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I definitely wasn't having fun then. It was exciting, yes, but NOT fun. I saw one man get shot, I almost shot a civilian before I realized it was a video camera he was pointing at me from inside his car and NOT a gun, and one soldier in my battalion was shot in the leg. I lost nearly $1,000 in pay at my regular job, worked 20-hour days with 2 showers in the first 8 days, using public restrooms for about 3 weeks, and getting only 2 meals in our first 72 hours there. I saw the best and worst of LA, including civilians bringing food to us when a hews report came out about the army not having planned for feeding the troops, and then later that same day being asked by a banger if we could station our squad one block away, because we were scaring customers away from his crack house.

By the time we were deactivated about 18 days later, the consensus among us was that LA was one huge toilet that needed to be flushed.

I just wanted to get some other perspectives from people who were there.

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@kamikazeken: You brought up memories I've been trying not to have. Watching Reginald Denny being crushed by rioters while the police stood by and watched was a moment that seems like yesterday. I saw people die, and most of them were collateral damage.

Before I forget, thank you for being part of the solution, back in those days. Between that, and the Northridge quake (I lived a block and a half from the epicenter), I cannot thank the members of the National Guard enough. The LAPD is much changed from the days of the riots, but you did the job they should have done. If they'd moved swiftly, in the first few hours, it would have been a mere footnote, instead of chaos and horror for days.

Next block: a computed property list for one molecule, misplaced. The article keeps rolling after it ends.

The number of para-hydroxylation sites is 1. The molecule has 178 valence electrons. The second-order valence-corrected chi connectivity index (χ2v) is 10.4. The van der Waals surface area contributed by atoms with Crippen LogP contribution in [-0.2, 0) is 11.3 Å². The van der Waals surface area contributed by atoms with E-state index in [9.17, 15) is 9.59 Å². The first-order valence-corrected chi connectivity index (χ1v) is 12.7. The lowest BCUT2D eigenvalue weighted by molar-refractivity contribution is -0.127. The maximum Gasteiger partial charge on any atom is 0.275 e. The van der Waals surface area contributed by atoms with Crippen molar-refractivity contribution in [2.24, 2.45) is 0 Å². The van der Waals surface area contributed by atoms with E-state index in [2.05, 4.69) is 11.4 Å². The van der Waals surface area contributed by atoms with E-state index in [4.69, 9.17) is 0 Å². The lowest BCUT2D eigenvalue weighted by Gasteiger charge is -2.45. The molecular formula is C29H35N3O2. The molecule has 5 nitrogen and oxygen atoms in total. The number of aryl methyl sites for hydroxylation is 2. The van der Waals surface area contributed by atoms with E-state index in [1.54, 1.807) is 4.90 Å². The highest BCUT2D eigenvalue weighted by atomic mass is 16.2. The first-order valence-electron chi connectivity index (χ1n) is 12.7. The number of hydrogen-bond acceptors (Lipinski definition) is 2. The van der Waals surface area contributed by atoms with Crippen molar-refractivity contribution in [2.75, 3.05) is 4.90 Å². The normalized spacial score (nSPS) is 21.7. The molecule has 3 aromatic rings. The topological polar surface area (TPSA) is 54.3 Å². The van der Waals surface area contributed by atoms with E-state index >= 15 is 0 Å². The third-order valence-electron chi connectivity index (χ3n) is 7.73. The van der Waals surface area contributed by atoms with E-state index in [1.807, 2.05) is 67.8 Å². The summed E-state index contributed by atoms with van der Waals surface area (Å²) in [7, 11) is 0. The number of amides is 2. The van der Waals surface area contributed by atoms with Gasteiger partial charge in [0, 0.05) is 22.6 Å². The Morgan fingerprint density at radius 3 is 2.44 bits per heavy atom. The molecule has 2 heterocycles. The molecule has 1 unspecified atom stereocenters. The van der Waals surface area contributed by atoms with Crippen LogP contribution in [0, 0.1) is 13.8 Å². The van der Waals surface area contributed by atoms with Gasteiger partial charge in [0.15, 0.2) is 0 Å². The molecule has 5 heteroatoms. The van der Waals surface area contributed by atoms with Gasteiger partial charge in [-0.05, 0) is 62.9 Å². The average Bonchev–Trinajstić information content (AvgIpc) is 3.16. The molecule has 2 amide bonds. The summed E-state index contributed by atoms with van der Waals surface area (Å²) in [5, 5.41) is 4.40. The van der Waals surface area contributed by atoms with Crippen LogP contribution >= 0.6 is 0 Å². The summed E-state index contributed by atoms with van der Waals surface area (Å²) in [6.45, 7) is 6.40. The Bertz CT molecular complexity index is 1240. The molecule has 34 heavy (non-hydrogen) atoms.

Thank you, from the bottom of my heart.

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It was awful. I worked in Diamond Bar, near Pomona, and the riots were spreading out as more and more law enforcement were called into Los Angeles. The National Guard hadn't arrived yet. We were in great fear as local businesses began to be looted. I remember when I first heard the Rodney King trial verdict. I was at work and the news began to spread. It was absolutely shocking. I recall not being able to look at my co-worker who was an African American because it was shameful to be a white person that day. ugh. My good friends husband was with the LAFP. We didn't see him again for weeks because of all the fires. I actually got work comp claims from people who had lost their jobs because they didn't call in sick due to being in jail for looting. Terrible, terrible time. I was SO happy when they got rid of the LAPD chief, Daryl Gates. He condoned horrible behavior from his officers as related to me by my then fiancee who had 20yrs on the force and served under him.

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@dreamyvelvet: hugs for you. I will never forgive Gates. Never.

I don't think most people realize how long it went on, either. It lasted for six endless days; parts of LA were a war zone. I'm grateful to live far away from it all, now. Such sad times, those were.

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Even after it was over, they kept us camped out in a field near an airport about 30 miles outside of LA in case things got nasty again. We stayed there about 8 or 10 days as I recall, before being sent back home.